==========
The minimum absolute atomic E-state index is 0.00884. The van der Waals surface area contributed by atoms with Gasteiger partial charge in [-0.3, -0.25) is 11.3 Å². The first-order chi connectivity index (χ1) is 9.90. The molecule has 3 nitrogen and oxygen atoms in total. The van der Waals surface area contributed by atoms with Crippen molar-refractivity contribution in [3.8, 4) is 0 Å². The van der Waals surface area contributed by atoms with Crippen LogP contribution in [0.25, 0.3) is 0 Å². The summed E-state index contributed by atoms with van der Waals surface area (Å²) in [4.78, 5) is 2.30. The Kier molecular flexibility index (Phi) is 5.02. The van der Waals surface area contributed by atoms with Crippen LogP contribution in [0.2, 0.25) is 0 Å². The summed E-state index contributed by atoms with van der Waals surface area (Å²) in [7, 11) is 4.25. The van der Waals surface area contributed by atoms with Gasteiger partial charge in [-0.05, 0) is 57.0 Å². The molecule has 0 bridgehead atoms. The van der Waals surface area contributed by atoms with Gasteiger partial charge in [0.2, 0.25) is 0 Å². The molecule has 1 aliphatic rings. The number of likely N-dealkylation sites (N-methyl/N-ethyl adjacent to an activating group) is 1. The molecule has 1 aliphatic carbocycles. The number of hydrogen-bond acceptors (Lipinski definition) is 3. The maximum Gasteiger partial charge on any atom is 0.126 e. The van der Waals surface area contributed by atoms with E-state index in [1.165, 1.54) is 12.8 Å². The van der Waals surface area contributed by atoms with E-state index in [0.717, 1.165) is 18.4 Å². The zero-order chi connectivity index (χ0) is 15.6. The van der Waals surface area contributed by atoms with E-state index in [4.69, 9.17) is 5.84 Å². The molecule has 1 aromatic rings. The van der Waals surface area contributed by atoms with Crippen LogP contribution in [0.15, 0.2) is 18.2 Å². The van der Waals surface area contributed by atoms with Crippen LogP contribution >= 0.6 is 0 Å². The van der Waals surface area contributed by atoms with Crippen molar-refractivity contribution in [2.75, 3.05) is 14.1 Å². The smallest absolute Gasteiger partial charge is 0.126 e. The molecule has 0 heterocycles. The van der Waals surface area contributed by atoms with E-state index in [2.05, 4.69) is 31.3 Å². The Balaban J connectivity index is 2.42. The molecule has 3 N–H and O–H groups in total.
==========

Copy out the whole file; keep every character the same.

The minimum absolute atomic E-state index is 0.00884. The van der Waals surface area contributed by atoms with Gasteiger partial charge in [-0.3, -0.25) is 11.3 Å². The first-order chi connectivity index (χ1) is 9.90. The molecule has 3 nitrogen and oxygen atoms in total. The van der Waals surface area contributed by atoms with Crippen molar-refractivity contribution in [3.8, 4) is 0 Å². The van der Waals surface area contributed by atoms with Crippen LogP contribution in [0.25, 0.3) is 0 Å². The summed E-state index contributed by atoms with van der Waals surface area (Å²) in [4.78, 5) is 2.30. The Kier molecular flexibility index (Phi) is 5.02. The van der Waals surface area contributed by atoms with Crippen LogP contribution in [0.2, 0.25) is 0 Å². The summed E-state index contributed by atoms with van der Waals surface area (Å²) in [7, 11) is 4.25. The van der Waals surface area contributed by atoms with Gasteiger partial charge in [-0.05, 0) is 57.0 Å². The molecule has 0 bridgehead atoms. The van der Waals surface area contributed by atoms with Gasteiger partial charge in [0.2, 0.25) is 0 Å². The molecule has 1 aliphatic rings. The number of likely N-dealkylation sites (N-methyl/N-ethyl adjacent to an activating group) is 1. The molecule has 1 aliphatic carbocycles. The number of hydrogen-bond acceptors (Lipinski definition) is 3. The maximum Gasteiger partial charge on any atom is 0.126 e. The van der Waals surface area contributed by atoms with E-state index in [1.165, 1.54) is 12.8 Å². The van der Waals surface area contributed by atoms with E-state index in [0.717, 1.165) is 18.4 Å². The zero-order chi connectivity index (χ0) is 15.6. The van der Waals surface area contributed by atoms with E-state index in [4.69, 9.17) is 5.84 Å². The molecule has 1 aromatic rings. The van der Waals surface area contributed by atoms with Crippen LogP contribution in [0.15, 0.2) is 18.2 Å². The van der Waals surface area contributed by atoms with Crippen LogP contribution >= 0.6 is 0 Å². The van der Waals surface area contributed by atoms with Crippen molar-refractivity contribution in [2.75, 3.05) is 14.1 Å². The smallest absolute Gasteiger partial charge is 0.126 e. The molecule has 0 heterocycles. The van der Waals surface area contributed by atoms with E-state index in [2.05, 4.69) is 31.3 Å². The Balaban J connectivity index is 2.42. The molecule has 3 N–H and O–H groups in total.